Despite President Trump’s declarations that he has expansive powers that could blunt the special-counsel investigation, his legal team is preparing for the possibility of a presidential interview, or a legally precarious subpoena battle over such a sit-down.
Trump declared in tweets Monday that he has the “absolute right” to pardon himself and called the special counsel unconstitutional, the latest efforts by the president and his lawyers to assert his authority over the federal law enforcement system.
But private moves by Trump’s attorneys and advisers indicate that — despite the president’s public bravado — they are readying for a fraught legal confrontation that could have far-reaching consequences.
Trump lawyer Rudolph W. Giuliani has acknowledged in recent interviews with The Washington Post that the outcome of such a showdown is uncertain.
“Both sides are taking a big risk with a subpoena fight,” he said.
Special counsel Robert S. Mueller III is investigating Russia’s efforts to help elect Trump and whether Trump sought to block the probe into contacts his associates have had with Russians.
As the two sides head toward a confrontation over a presidential interview in the coming weeks, newly hired White House lawyer Emmet Flood and other attorneys are strategizing about how to handle a subpoena from Mueller that would seek to compel Trump to testify in the investigation.
Several White House officials said Flood has cautioned Trump and others about the unpredictability of a subpoena fight that could be decided by the Supreme Court. Such a case would be unprecedented. Independent counsel Kenneth W. Starr served President Bill Clinton with a subpoena to compel him to appear before a grand jury, but it was withdrawn after Clinton agreed to testify voluntarily.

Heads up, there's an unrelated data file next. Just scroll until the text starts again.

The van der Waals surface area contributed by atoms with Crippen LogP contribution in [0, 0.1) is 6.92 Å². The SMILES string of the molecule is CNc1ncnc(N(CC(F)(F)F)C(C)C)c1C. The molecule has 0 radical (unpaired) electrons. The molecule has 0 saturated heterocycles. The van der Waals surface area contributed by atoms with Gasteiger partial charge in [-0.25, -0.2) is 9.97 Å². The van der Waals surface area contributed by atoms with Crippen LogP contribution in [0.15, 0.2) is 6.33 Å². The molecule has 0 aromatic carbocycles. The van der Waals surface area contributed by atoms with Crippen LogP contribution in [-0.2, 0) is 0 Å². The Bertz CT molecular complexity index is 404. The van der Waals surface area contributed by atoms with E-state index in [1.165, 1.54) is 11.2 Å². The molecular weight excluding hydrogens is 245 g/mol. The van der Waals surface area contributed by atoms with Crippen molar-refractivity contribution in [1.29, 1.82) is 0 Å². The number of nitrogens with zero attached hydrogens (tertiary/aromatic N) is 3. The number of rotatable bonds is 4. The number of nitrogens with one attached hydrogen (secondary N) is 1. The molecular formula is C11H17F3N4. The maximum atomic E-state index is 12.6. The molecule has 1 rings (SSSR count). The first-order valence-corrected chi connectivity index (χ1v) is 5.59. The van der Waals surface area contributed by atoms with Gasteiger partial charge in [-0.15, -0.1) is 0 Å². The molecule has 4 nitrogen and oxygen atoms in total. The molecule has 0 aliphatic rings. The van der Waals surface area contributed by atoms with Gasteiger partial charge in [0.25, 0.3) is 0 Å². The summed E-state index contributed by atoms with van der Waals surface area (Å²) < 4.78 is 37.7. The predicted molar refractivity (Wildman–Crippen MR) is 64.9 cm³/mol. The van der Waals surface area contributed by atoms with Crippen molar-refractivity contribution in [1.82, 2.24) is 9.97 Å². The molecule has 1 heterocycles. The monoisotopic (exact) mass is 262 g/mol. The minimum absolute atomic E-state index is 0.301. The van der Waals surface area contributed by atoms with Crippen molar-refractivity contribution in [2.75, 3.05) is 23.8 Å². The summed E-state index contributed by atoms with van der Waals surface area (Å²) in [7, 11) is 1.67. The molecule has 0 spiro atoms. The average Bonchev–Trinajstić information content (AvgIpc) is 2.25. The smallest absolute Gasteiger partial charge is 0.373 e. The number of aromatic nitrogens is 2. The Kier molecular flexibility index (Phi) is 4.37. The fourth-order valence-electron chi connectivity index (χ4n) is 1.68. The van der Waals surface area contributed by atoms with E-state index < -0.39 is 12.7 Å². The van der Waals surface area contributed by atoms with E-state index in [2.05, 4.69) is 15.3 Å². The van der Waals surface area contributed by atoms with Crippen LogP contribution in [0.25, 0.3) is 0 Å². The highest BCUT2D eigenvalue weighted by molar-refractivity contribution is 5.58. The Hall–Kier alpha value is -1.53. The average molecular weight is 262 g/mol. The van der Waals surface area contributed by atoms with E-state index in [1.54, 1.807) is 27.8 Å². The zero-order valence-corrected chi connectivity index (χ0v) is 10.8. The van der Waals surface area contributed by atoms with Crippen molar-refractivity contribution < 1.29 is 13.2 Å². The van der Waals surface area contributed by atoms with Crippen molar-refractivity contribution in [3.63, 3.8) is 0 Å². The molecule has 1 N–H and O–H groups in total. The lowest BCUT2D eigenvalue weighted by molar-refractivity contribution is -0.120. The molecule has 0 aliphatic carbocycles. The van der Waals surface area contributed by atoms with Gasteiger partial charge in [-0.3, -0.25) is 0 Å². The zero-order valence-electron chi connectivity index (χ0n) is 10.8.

“There’s not a lot to research, because it’s never been decided,” Giuliani said. “No one has ever tested completely the privilege.”
Meanwhile, Giuliani and other advisers have begun making plans to prepare Trump for a possible sit-down with Mueller. They are eyeing a few special guests — including former New Jersey governor Chris Christie (R) — to conduct practice sessions with the president.
Giuliani said Monday that Christie, who played the role of Democratic candidate Hillary Clinton in Trump’s 2016 debate preparations, would “be willing to do it as [a] volunteer.”
“I’d like to bring Chris Christie in,” he told The Post last week, adding Christie “is willing to do it.” Trump “and Chris get along, and Chris is a lawyer, so you have attorney-client privilege,” he added.
Christie did not respond to a request for comment before this story published online, but said in a tweet Monday night that he had not “been asked by anyone to do anything of the sort.”
Another new Trump lawyer, Jane Raskin, talks with Mueller deputy James Quarles at least three times a week. She is reviewing the classified conversations Trump and other top aides have had with foreign leaders, such as Russian Foreign Minister Sergei Lavrov, according to two people familiar with her work, but also is working to negotiate possible terms and limit questions Trump might face in an interview.
And inside the White House, officials have tried to begin delving into key subjects with the president that might come up in a session with Mueller. However, the fledgling briefings have not gone very deep, because of the president’s anger about the probe, according to a person familiar with the situation.
“As has been stated by numerous legal scholars, I have the absolute right to PARDON myself, but why would I do that when I have done nothing wrong?” Trump tweeted Monday. “In the meantime, the never ending Witch Hunt, led by 13 very Angry and Conflicted Democrats (& others) continues into the mid-terms!”
A spokesman for the special counsel’s office declined to comment.
Trump’s assertion about his pardon powers followed revelations that his lawyers wrote a confidential January memo to Mueller arguing Trump could not have obstructed the probe, because, as president, he has total control over all federal investigations.